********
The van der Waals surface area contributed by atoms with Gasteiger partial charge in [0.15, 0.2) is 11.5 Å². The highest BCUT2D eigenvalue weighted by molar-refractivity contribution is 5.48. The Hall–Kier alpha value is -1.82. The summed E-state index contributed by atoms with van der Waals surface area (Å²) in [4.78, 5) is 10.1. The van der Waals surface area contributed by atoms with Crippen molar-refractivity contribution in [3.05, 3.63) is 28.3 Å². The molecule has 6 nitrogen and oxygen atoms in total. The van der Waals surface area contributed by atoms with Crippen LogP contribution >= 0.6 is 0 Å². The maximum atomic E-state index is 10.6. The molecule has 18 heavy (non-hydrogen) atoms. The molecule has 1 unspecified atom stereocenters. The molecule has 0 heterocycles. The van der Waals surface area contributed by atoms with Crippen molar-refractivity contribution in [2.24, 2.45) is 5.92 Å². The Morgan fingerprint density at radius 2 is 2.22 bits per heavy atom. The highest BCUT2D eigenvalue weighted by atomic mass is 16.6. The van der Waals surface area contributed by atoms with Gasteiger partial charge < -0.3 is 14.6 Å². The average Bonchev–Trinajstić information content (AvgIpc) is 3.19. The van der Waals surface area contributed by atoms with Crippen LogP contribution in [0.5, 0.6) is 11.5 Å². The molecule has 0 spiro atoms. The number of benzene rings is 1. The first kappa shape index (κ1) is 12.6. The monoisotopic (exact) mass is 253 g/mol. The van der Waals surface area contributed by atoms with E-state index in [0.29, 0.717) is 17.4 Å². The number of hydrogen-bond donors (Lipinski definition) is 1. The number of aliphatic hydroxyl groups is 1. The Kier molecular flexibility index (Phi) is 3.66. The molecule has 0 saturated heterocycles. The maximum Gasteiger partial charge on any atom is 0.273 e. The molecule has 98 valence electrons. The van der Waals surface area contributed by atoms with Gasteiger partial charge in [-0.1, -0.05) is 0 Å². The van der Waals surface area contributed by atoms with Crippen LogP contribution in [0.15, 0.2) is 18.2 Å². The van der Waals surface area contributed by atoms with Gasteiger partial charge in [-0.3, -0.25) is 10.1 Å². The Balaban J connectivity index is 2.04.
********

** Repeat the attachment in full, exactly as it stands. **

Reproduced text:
The van der Waals surface area contributed by atoms with Gasteiger partial charge in [0.15, 0.2) is 11.5 Å². The highest BCUT2D eigenvalue weighted by molar-refractivity contribution is 5.48. The Hall–Kier alpha value is -1.82. The summed E-state index contributed by atoms with van der Waals surface area (Å²) in [4.78, 5) is 10.1. The van der Waals surface area contributed by atoms with Crippen molar-refractivity contribution in [3.05, 3.63) is 28.3 Å². The molecule has 6 nitrogen and oxygen atoms in total. The van der Waals surface area contributed by atoms with Crippen LogP contribution >= 0.6 is 0 Å². The maximum atomic E-state index is 10.6. The molecule has 18 heavy (non-hydrogen) atoms. The molecule has 1 unspecified atom stereocenters. The molecule has 0 heterocycles. The van der Waals surface area contributed by atoms with Crippen molar-refractivity contribution in [2.24, 2.45) is 5.92 Å². The Morgan fingerprint density at radius 2 is 2.22 bits per heavy atom. The highest BCUT2D eigenvalue weighted by atomic mass is 16.6. The van der Waals surface area contributed by atoms with Gasteiger partial charge < -0.3 is 14.6 Å². The average Bonchev–Trinajstić information content (AvgIpc) is 3.19. The van der Waals surface area contributed by atoms with Crippen LogP contribution in [0.5, 0.6) is 11.5 Å². The molecule has 0 spiro atoms. The number of benzene rings is 1. The first kappa shape index (κ1) is 12.6. The monoisotopic (exact) mass is 253 g/mol. The van der Waals surface area contributed by atoms with E-state index in [0.29, 0.717) is 17.4 Å². The number of hydrogen-bond donors (Lipinski definition) is 1. The number of aliphatic hydroxyl groups is 1. The Kier molecular flexibility index (Phi) is 3.66. The molecule has 0 saturated heterocycles. The maximum Gasteiger partial charge on any atom is 0.273 e. The molecule has 98 valence electrons. The van der Waals surface area contributed by atoms with Gasteiger partial charge in [-0.1, -0.05) is 0 Å². The van der Waals surface area contributed by atoms with Crippen LogP contribution in [0.15, 0.2) is 18.2 Å². The van der Waals surface area contributed by atoms with Gasteiger partial charge in [-0.3, -0.25) is 10.1 Å². The Balaban J connectivity index is 2.04.